Money and Markets

The price of palladium is absolutely exploding – here’s why that's good news for South Africa

Business Insider SA
Palladium crystals. Photo: Wikimedia
Palladium crystals. Photo: Wikimedia Commons
  • The price of palladium has shot up by more than 20% since the start of January - it's now 80% more expensive than a year ago.
  • For almost a decade, demand has outstripped supply as more vehicle manufacturers turn to the metal.
  • South Africa is a dominant provider of palladium, and the boost to mining company profits could help state coffers.
  • For more stories, go to Business Insider's home page.

Since the start of this year, the price of palladium – a silvery-white metal primarily found in South Africa and Russia – has jumped by more than 22%. In a single day, on Friday, the price increased by $150 an ounce. On Monday, it continued its rally - gaining more than 3%.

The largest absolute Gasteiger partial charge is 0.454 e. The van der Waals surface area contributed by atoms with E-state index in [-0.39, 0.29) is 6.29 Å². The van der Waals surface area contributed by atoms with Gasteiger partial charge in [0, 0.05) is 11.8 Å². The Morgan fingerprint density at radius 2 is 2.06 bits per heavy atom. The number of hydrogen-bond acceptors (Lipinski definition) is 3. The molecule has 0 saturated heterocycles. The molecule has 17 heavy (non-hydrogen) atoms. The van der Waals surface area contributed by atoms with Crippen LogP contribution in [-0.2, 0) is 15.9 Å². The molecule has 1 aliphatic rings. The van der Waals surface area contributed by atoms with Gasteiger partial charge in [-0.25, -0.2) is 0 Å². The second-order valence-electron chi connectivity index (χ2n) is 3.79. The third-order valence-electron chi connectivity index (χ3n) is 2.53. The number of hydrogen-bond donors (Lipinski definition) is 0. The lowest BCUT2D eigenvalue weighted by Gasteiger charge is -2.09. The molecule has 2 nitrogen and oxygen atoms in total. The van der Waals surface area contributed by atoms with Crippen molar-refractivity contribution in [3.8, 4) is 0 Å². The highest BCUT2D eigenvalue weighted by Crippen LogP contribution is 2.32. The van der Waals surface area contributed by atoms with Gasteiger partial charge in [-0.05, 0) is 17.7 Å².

It’s now 80% more expensive than a year ago and, since 2016, the palladium price has rallied by more than 400% - from $450/oz to more than $2,300.

The palladium price, dollar per ounce. Source: Kitco

Why is palladium in such hot demand?

Palladium has special qualities which allows it to help turn toxic gases into water vapour and other less-dangerous gases. Almost 90% of palladium is used in vehicle exhausts to help reduce emissions from cars. Platinum has similar characteristics, but is not as effective as palladium - particularly not in petrol-fuelled vehicles.

As countries around the world tighten their emission rules for vehicles, so the demand for palladium has increased.